Security for Whom? Gender, Security and Development: A case study of the New Zealand Community Policing Programme in West Papua
|dc.contributor.author||Donovan, Celeste Marie|
|dc.identifier.citation||Donovan, C. M. (2015). Security for Whom? Gender, Security and Development: A case study of the New Zealand Community Policing Programme in West Papua (Thesis, Master of Arts). University of Otago. Retrieved from http://hdl.handle.net/10523/6139||en|
|dc.description.abstract||The importance of linking development and security has become a policy mantra in recent years. Within the growing nexus between security and development, projects such as police capacity development have become commonplace in aid programming in conflict and post-conflict environments. However, to date, there is little research on the impact of the merging of security and development from a gender perspective, especially in the context of police reform in the Pacific. Studies suggest that there are significant gaps between the theory and practice of gender-sensitive approaches to development. This thesis uses the New Zealand pilot Community Policing Programme held in West Papua as a case study, to examine the theory and practice of these merging’s from a gender perspective. This research finds that simply adding more women to existing frameworks or including women’s voices in policy documents does not necessarily lead to more gender-sensitive policies. It further shows that paying analytical attention to the ways that language is employed in these policy documents has important consequences for the way these policies are implemented.|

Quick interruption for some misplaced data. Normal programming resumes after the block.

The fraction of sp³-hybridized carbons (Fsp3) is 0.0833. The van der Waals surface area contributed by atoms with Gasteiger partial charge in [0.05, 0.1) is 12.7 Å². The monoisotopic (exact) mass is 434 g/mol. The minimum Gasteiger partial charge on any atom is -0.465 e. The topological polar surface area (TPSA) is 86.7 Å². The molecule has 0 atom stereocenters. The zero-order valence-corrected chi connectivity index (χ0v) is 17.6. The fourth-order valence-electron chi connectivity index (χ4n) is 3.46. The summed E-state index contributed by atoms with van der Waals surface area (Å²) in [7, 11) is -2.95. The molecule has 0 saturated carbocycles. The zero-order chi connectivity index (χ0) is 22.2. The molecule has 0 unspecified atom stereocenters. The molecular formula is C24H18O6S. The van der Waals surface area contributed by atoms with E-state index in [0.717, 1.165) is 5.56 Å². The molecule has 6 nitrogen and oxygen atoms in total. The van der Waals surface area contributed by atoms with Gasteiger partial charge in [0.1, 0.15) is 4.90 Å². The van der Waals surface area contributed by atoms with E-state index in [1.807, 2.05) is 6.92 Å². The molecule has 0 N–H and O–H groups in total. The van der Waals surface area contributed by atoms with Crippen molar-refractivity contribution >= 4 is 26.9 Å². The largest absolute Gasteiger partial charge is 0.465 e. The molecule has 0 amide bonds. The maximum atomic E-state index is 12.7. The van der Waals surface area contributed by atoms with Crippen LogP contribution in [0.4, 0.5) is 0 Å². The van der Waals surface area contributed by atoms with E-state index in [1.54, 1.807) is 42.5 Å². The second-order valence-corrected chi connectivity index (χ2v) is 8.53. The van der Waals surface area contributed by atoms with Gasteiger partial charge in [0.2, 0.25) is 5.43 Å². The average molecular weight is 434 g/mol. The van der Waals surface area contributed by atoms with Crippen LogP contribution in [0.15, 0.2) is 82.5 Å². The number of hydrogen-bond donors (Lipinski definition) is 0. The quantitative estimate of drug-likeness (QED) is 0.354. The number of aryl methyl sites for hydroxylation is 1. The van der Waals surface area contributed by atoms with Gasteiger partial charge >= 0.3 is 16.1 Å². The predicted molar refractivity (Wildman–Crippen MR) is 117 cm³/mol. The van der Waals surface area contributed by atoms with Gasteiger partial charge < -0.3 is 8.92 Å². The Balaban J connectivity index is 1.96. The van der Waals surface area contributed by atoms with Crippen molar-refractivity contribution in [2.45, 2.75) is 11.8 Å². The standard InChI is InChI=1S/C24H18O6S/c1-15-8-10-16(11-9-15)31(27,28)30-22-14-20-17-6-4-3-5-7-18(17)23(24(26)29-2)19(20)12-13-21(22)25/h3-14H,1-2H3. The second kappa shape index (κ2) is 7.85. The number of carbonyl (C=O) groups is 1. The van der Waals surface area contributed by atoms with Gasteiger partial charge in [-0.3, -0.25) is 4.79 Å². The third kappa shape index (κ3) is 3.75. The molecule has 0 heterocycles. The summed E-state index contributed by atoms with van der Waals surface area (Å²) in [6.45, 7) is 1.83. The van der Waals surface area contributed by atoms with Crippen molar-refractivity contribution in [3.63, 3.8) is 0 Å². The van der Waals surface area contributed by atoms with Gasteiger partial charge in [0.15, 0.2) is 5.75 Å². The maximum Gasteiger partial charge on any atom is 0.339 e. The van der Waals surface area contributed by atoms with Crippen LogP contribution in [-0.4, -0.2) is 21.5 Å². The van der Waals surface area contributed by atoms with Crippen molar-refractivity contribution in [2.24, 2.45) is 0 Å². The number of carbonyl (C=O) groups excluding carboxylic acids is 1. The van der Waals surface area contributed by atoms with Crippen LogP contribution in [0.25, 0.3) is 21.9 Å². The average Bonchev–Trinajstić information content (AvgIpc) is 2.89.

|dc.publisher||University of Otago|
|dc.rights||All items in OUR Archive are provided for private study and research purposes and are protected by copyright with all rights reserved unless otherwise indicated.|
|dc.subject||United Nations Security Council|
|dc.title||Security for Whom? Gender, Security and Development: A case study of the New Zealand Community Policing Programme in West Papua|
|thesis.degree.discipline||National Centre of Peace and Conflict Studies|
|thesis.degree.name||Master of Arts|
|thesis.degree.grantor||University of Otago|
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